Lead Investigator: Dr Claudia Metzler-Baddely
Institution: Cardiff University
Grant type: Research Fellowship
Duration: 3 years
Amount: £305,161 (co-funded with BRACE)
Scientific Title: How do individual differences in midlife adiposity and APOE genotype as risk factors for dementia affect brain structure and cognition? A cross-sectional MRI study.
Why did we fund this project?
Comments from members of our Research Network:
'This proposal could produce real evidence regarding the possibility of preventing or at least delaying the onset of Alzheimer's disease.'
'In view of the increasing prevalence of both obesity and dementia, this seems to be an excellent line of enquiry.'
'This project links two major areas of public health concern and would make a significant contribution to lifestyle management guidelines, in addition to increasing our understanding of the physiological processes involved.'
What do we already know?
Being obese in mid-life doubles the risk of developing dementia at a later age, but the mechanisms behind the link between remain unknown.
The brain contains 'grey matter' and 'white matter'. Grey matter consists of the 'bodies' of nerve cells. White matter contains the connections between cells and different areas of the brain – it is white because these connections are covered with myelin, a fatty layer that protects and speeds up the communication between cells. Healthy white matter is essential for good communication between different brain regions.
Being overweight has recently been linked by this researcher and colleagues to the weakening of a particular 'pathway' of white matter, called the fornix. The fornix connects an area of the brain essential to learning and memory, called the hippocampus, to other brain regions.
Damage and degeneration within the hippocampus is usually a primary feature of Alzheimer's disease, and so damage to connections with the hippocampus may be related to the disease development. Fornix health has also been suggested as a predictor for the development of mild cognitive impairment in older age.
These findings suggest the possibility that excessive body fat may lead to complex changes that make the brain more vulnerable to neurodegeneration. However, the relationship between being overweight in mid-life and brain structure, especially in relationship to white matter connections such as the fornix, is not well understood.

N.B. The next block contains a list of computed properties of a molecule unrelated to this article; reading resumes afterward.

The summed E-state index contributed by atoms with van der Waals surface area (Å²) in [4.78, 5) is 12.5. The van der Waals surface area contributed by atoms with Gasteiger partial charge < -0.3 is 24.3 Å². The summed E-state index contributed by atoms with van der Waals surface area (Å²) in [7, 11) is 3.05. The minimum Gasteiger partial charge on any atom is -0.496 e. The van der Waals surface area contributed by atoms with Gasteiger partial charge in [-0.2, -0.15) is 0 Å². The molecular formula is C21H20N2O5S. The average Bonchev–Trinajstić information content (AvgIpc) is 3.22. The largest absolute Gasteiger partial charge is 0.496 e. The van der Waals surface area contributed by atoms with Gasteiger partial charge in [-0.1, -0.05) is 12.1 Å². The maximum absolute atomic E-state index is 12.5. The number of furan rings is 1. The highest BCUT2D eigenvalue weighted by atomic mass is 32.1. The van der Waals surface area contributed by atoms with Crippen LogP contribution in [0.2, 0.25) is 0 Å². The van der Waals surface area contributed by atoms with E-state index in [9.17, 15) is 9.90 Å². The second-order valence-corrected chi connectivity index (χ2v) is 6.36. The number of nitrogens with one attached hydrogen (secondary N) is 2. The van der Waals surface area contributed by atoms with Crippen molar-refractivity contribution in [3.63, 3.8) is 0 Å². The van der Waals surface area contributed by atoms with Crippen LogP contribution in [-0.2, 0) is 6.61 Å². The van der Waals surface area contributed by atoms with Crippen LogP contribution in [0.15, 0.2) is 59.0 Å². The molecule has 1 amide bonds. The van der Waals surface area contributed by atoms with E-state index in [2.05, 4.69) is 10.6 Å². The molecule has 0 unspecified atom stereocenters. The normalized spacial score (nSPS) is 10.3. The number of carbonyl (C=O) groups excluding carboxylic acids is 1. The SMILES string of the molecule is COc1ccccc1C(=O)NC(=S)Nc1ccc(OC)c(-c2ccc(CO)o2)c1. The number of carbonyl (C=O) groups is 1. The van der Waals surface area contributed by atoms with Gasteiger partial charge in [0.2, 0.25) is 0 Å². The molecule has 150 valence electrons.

Further, the gene APOE plays a role in transport of fats needed for myelin repair – one form of this gene, APOE4, increases the risk of developing late-onset Alzheimer's disease, and it is unclear whether APOE4 plays a role in the relationship between body fat and white matter health.
What does this project involve?
This research will investigate the impact of mid-life body fat on brain structure and mental function, and will study if body fat interacts with the genetic risk factor forAlzheimer's disease APOE4. The project will also use specialist scanning techniquesto measure different aspects of white matter, to further investigate the effects on these specific parts of the brain.
Participants will be grouped according to body mass index (BMI) into three groups: lean (BMI 18.5-24.9), overweight (BMI 25-30) and obese (BMI greater than 30) (additionally, the amount of body fat participants have will be assessed during an MRI scan to get a more accurate picture than just BMI). The researchers aim to recruit participants with the risk gene APOE4 into each group as well, to investigate the additional effect that this has.
All participants will be given tests for mental functioning, blood samples will be taken and they will have an MRI scan. The MRI images will be used to analyse different parts of the brain, including the health of white matter connections.
All of this information will then be analysed to understand what effect excess body fat in mid-life has on the brain, and whether this is altered by APOE4.
How will this benefit people with dementia?
The results of this study will aid our understanding of how mid-life health factors affect dementia risk. Identifying individuals at high risk of dementia may play a role in future treatments and interventions to reduce the risk of dementia.